I Luv LDN
I, me, Social Sarah (@SarahMBradley) attended SES London with client, MajesticSEO and Dixon Jones (@Dixon_Jones) and what a brilliantly full 2 days I had. The setting could not have been better, nestled in the centre of Westminster between Big Ben and the Abbey I ran around taking pictures for the first 10 minutes. Check it:
I am aware this is a super-long write up so I'd recommend using the scroll feature, finding the title of a conference you like the look of and gorging yourself on some inside tips and cracking takeaways before Tweeting it to all of your friends and making yourself a cup of tea.
Future Forward - Shifts in Digital Revolution
Self-described 'beardy, long-haired' Dave Coplin (@dcoplin) kicked off the presentation in his usual bouncy manner talking to us about 2013 Search as the Gateway to the Customer. The way we connect all our services and bring them back around the User again is integral to success this year' whether this be the implementation of stronger mobile strategies or simply writing better content, 2013 is all about how our Customers do things, rather than how they find things.
I loved Dave's 'Web' analogies: The Web of Knowledge, Web of People, Web of Places and Web of the World all makes perfect sense - how can you tap into the Web of Knowledge without tapping into the Web of People? How can you even begin to get a tentative hold on the Web of the World, without first getting to grips with the web of Places? Dave expressed how important it is to look beyond our traditional metrics, beyond everything we have learnt about digital marketing and understand who our customers are, where they are when they are being who they are and who they are when they are around other people. Still with me here?
Context is key; who you are changes depending on time of life, who we are with at the decision making point, what we care about and why that is and what products are placed in front of us at these particular times that fulfil our need are the ones we trust and buy. That is true personalisation.
Link Building in a Post Penguin World
This particular talk piqued my interest due to our success in this area and a panel with Kevin Gibbons (@Kevgibbo) and Paul Madden (@PaulDavidMadden) looked really great. Kevin made some really interesting observations about the Google gap; Link Building existed before Google and therefore traditional Links will always be relevant, however the quality of these Links is now closing the Google gap making it easier for Google to assess and penalise those sites who are simply there to manipulate the algorithm rather than provide Users with something useful.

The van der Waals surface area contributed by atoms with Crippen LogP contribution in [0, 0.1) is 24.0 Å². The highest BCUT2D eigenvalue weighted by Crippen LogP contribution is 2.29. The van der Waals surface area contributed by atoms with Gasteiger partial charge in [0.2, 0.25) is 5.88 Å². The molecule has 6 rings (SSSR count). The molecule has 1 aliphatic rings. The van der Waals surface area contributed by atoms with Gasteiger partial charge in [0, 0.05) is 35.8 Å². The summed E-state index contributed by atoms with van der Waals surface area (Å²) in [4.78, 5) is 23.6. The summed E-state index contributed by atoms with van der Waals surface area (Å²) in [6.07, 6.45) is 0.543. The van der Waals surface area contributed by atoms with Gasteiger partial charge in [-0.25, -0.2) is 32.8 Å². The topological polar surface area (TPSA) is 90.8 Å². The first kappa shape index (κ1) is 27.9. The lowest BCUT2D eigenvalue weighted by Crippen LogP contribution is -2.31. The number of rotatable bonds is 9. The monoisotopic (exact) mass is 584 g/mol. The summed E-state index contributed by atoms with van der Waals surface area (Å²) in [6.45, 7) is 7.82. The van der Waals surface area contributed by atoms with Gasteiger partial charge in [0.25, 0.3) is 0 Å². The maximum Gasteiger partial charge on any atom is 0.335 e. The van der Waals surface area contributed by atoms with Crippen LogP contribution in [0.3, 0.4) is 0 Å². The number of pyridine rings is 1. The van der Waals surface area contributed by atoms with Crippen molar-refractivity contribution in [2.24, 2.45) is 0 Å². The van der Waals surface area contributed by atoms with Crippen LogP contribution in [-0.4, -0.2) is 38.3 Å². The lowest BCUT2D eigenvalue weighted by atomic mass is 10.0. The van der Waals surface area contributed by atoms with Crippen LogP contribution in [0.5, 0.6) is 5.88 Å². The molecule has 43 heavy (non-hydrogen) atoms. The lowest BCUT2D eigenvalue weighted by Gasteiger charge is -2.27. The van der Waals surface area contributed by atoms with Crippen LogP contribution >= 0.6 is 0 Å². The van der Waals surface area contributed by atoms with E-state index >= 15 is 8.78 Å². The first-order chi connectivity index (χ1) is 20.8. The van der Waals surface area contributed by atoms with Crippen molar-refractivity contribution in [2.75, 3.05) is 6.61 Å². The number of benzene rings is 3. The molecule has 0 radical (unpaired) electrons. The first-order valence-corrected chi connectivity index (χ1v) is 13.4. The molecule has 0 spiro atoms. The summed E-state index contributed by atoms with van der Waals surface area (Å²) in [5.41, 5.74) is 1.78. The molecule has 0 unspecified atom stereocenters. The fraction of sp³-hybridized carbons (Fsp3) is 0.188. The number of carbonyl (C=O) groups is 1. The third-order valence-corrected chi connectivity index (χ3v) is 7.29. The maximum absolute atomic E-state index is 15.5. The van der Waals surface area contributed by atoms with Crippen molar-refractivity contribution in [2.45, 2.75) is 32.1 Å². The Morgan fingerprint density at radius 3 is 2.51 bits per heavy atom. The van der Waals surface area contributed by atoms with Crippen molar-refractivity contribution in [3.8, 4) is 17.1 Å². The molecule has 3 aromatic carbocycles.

Kevin & Paul alike told us not to give up on Link Building yet but our approach must be more integrated with Social and Search; having spent the best part of 6 weeks brainstorming, working and reworking our collaborative strategies at Receptional it was really useful to hear our ideas confirmed and enhanced during SES.
The metrics of site quality should shift to include:
1. The amount of RSS subscribers and social buzz
2. Average number of social shares per post and average number of links per post
3. What is our anchor text distribution like
4. What is our Link Volume vs our Referral Traffic
5. Is the site linking to other sites that are relevant to us
Using these additional metrics, we can compare ourselves with competitors, adjust our anchor text to incorporate phrases and words that Customers are typing into their search bar when looking for our products. Additionally, we can use MajesticSEO tools to establish which sites are doing things right and try to replicate it - sounds like a simple idea and shouldn't be taken in the literal sense of course - but as a general rule, why not look at their backlink profile to see why Google loves them so much? It can't hurt!